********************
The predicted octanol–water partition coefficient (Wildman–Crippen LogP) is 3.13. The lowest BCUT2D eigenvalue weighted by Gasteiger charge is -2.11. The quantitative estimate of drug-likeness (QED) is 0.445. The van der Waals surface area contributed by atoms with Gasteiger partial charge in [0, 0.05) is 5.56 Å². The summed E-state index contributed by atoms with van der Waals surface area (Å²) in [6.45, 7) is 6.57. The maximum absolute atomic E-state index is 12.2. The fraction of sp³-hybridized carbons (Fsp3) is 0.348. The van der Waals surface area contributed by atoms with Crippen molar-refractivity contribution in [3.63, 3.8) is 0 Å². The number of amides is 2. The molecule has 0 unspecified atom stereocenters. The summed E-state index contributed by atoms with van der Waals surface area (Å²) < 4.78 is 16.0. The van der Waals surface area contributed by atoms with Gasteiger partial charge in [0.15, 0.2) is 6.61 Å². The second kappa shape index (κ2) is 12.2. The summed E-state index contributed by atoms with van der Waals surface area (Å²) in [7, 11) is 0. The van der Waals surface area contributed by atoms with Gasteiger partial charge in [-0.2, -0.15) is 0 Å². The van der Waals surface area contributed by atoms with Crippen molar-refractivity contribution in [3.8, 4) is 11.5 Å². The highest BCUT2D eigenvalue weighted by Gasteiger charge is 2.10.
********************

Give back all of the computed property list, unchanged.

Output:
The predicted octanol–water partition coefficient (Wildman–Crippen LogP) is 3.13. The lowest BCUT2D eigenvalue weighted by Gasteiger charge is -2.11. The quantitative estimate of drug-likeness (QED) is 0.445. The van der Waals surface area contributed by atoms with Gasteiger partial charge in [0, 0.05) is 5.56 Å². The summed E-state index contributed by atoms with van der Waals surface area (Å²) in [6.45, 7) is 6.57. The maximum absolute atomic E-state index is 12.2. The fraction of sp³-hybridized carbons (Fsp3) is 0.348. The van der Waals surface area contributed by atoms with Crippen molar-refractivity contribution in [3.63, 3.8) is 0 Å². The number of amides is 2. The molecule has 0 unspecified atom stereocenters. The summed E-state index contributed by atoms with van der Waals surface area (Å²) < 4.78 is 16.0. The van der Waals surface area contributed by atoms with Gasteiger partial charge in [0.15, 0.2) is 6.61 Å². The second kappa shape index (κ2) is 12.2. The summed E-state index contributed by atoms with van der Waals surface area (Å²) in [7, 11) is 0. The van der Waals surface area contributed by atoms with Gasteiger partial charge in [-0.2, -0.15) is 0 Å². The van der Waals surface area contributed by atoms with Crippen molar-refractivity contribution in [3.8, 4) is 11.5 Å². The highest BCUT2D eigenvalue weighted by Gasteiger charge is 2.10.